We went to Paris for a five day visit on our way to Boston for Christmas. It wasn’t a trip to dart between museums. It was a time to relax between our hectic move to Bratislava and an always hectic Christmas back home. We saw the major museums during prior visits, so we limited ourselves to our favorite; the Musee D’Orsay. This is a jewel box of impressionist art in an ornate, old train station. The museum was renovated last year and is now fully opened. The venue is as lovely as the art it holds. There’s a beautiful restaurant in the
D’Orsay where we had our only mediocre meal of the trip. The painted ceilings made us forgive this sole culinary missstep. Unlike the Louvre, the D’Orsay is a museum you can cover well in a half day. If you visit just one museum, this is the one I recommend. Or you can pair it with the Orangerie (which delivers a similar, though softer, impressionist power punch) as a museum combo ticket. The rest of our trip we wandered the streets of the left bank. I could do this for the rest of my life; combing thru the eclectic new and used book stacks at Shakespeare and Co., popping in and out of cooking stores; drooling on the window of a patisserie; and stopping at whatever interesting place we stumbled upon for a long lunch.
Finding a good restaurant is easy. Put your guidebook away. Notice which restaurants are busy and return the next night. Parisians appreciate good food, good wine, and good company. Mediocre restaurants don’t stay open long in Paris, especially if you wander off the beaten path.
The last day it rained. The city lined up to visit the Louvre. We elected to tour the old opera house, the Palais Garnier. The hint is in the name, “Palace”. For 90 minutes a sweet young woman with an adorable accent and a head for opera regaled us with stories of the history of the building, society at the time, emperors and empresses, and a cocky young architect – brash enough to bid on the most opulent building commissioned in his lifetime. We sauntered out proud of our cultural inquisitiveness and thrilled with the quality of the tour. Afterwards, we savored a 2 hour lunch with a glass of good Bordeaux. This is my version of Paris.
Whatever you want your version of Paris to be, go create it. It’s waiting for you. Don’t bring a tour book and don’t worry about what you’ll do. The Mona Lisa is a fine start and for many a must see. So brave the crowds and go see her. Marvel at her impish smile. Some wonder the source. I’m pretty sure it’s because she lives in Paris.
Make it happen:
Chez Janou: (2 Rue Roger Verlome). A small, classic French bistro. The food is very good. I always eat the duck and the chocolate mousse. It’s crammed, noisy, busy and very Parisian.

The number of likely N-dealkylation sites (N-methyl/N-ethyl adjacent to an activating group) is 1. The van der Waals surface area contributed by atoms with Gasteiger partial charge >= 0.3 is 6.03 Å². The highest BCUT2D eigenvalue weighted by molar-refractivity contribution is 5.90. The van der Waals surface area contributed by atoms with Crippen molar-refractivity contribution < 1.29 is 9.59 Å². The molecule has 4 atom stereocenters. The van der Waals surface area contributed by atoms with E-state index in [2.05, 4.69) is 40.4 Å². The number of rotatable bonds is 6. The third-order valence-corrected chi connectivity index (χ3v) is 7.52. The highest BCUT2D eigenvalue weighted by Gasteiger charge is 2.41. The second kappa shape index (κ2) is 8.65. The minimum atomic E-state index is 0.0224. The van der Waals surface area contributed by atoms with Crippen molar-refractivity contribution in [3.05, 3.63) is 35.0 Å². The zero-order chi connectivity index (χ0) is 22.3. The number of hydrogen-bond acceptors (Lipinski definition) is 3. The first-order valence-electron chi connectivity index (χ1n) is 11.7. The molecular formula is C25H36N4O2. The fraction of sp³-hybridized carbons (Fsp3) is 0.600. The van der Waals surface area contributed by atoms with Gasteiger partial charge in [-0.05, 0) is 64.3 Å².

Reservations for dinner are almost a must. Or risk it and arrive just as they open (which is generally 7:45). It’s close to the Place des Vosgue but feels surprisingly remote. The closest metro is Chemin Vert.
Café Constant: (139, Rue St. Dominique) There is a small sitting area downstairs, a bit bigger one upstairs, and a line out the door. No reservations. Arrive right when they open for dinner – 7 PM. It is one of four restaurants in a row owned by Christian Constant. The “Le Violon d’Ingres” earned him a Michelin star. The food at Cafe Constant is outstanding and – for the quality and reputation of the chef – cheap. Located near the Eiffel Tower (and the Hotel du Champs de Mars), the simple breakfast of bread, yogurt, fresh squeezed OJ and coffee can’t be beat – in price or quality.
La Table du Vin Vignon: (20, Rue Vignon) The upstairs is quite small – but it is the place to sit. The downstairs is larger, but not nearly as scenic. The wine list is superb and the food is very good. We generally eat lunch here. You need to avoid the 12:30 to 1:30 rush – or you’ll wait. We had the special, a steak wrapped around blue cheese, roasted potatoes, and mixed greens. It’s just around the corner from the Place de la Madelaine. Exit the Place in front of Fauchon… and turn left down the Run Vignon. It’s on your right.
The Hotel du Champs de Mars: (7 Rue du Champs de Mars). I always stay here: cheap for Paris (around 100 Euro per night for a double), well located, with a standoffish tres French couple as owners. What could be better? It is just off the Parisian market street, The Rue Cler. Rick Steve’s made this street popular – but it doesn’t feel overrun with tourists. It feels very French. Reservations are required months in advance. The neighborhood is filled with nice restaurants in a wide price range. It’s around the corner from the Ecole Militaire metro stop – nestled between the Eiffel Tower and the Place des Invalides. The bed on our last stay was small (I think a US double size). But I have also had the more typical two twins made into a king. If you care, make sure you ask.
Categories: A year in Paris